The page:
Sally Field, Trust and People Who Like Goat Yoga: March Newsletter

Dear Valued Associate,

I saw former FBI Director James Comey speak a few weeks ago. Regardless of how you actually feel about him, he’s an interesting guy – and really tall. He talked about focusing on ‘the good that follows the bad’, which, as you can imagine, serves him pretty well these days. He also pointed out that fixing the problems of a divided country won’t succeed by just trying to convince ‘other’ people to act or believe differently, and we won’t survive long by just overwhelming the ‘others’ by increasing our power and decreasing theirs. We need to relocate our common values. Historically, in the U.S. those common values have included truth, justice, character, fairness, the rule of law and the common good – we’re kind of unique in the whole human experience. Most of us would probably agree that those values have been stretched into something weird and unrecognizable lately. At some point, we’ll need to have a lot of conversations to figure out if it’s changed who we really are. Get ready for it, and …

Stay curious,


“… you like me, right now, you like me!”

– Sally Field

That classic and often misquoted quote from Sally Fields’ Academy Award acceptance speech speaks to one of Robert Cialdini’s principles from his groundbreaking book, Influence. The idea being that communication that truly influences people resides in seven factors – one of which is the fact that we respond well to people that we like and not so much to people that we don’t (like). So if you’re trying to get a point across, you are as much or more important than the content that you’re trying to convey. People need to buy into the messenger before they’ll buy into the message.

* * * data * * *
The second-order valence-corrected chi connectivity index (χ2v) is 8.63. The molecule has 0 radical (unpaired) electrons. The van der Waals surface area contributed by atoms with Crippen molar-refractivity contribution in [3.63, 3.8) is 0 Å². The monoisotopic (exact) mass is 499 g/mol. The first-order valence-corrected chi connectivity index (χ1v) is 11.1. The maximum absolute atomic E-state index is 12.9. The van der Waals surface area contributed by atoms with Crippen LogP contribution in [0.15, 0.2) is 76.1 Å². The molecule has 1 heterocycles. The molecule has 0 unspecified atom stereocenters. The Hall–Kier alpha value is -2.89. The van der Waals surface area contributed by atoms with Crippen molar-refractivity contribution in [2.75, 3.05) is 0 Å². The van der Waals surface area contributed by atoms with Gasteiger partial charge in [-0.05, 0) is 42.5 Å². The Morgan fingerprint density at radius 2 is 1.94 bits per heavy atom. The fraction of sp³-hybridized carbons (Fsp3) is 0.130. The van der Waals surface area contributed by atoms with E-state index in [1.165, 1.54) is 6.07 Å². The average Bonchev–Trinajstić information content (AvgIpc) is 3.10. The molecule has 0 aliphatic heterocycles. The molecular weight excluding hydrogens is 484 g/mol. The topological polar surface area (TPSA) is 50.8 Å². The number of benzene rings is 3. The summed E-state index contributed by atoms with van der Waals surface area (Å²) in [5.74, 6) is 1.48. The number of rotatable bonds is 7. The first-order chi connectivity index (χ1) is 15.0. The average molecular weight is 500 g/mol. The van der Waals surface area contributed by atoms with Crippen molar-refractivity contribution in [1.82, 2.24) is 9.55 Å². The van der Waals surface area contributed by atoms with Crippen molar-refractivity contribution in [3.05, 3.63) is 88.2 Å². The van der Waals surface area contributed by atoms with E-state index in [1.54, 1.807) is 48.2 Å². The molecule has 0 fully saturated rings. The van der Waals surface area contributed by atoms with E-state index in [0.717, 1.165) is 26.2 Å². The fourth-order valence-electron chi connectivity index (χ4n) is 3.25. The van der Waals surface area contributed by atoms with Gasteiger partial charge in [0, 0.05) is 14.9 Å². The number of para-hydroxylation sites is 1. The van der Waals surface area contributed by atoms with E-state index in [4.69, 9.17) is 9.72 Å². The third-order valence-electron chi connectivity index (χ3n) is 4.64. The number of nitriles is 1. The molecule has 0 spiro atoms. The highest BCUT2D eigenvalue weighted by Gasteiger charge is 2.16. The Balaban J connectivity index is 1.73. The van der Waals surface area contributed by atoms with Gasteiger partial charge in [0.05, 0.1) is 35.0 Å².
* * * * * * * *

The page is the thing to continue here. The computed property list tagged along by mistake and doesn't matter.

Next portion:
Who Do You Trust?

A Harris Poll just released their 2019 corporate reputation ranking that you’ll find interesting. Perhaps not so much the businesses that occupy most of the 100 listed, but I think you’ll find the institution at the very bottom noteworthy – and check out the listings one and two spaces just up from the very bottom.


BS on the Internet

One of the factors that tell you whether or not the people that you’re dealing with will be angry or concerned, and to what extent, about your proposed issue or project, has to do with the memorability of the issue. Things that generate a lot of publicity, attention and street talk – true or not – tend to stick in people’s brains better and that alone adds to their anger or fear. It used to be that TV and newspaper coverage was the biggest driver, but conventional news now pales in comparison to social media, which is where more people get their information from and then form opinions about that information. At a time when there were fewer broadcast and print news sources, there was probably a greater level of journalism accountability so, arguably, news may have been more trustworthy. Since traditional media deregulation and the bombardment of the 24-hour news cycle, and the more recent explosion of people constantly connected to that electronic Superfund site we call the internet and social media, there’s little or no truth and accuracy accountability – but endless attention. OK, ok, I know, calling the internet a Superfund site sounds like a crabby old man complaining about cold soup, but in spite of the enumerable benefits and advancements, we’re fools if we don’t consider and manage the consequences.


Sorry is Still the Hardest Word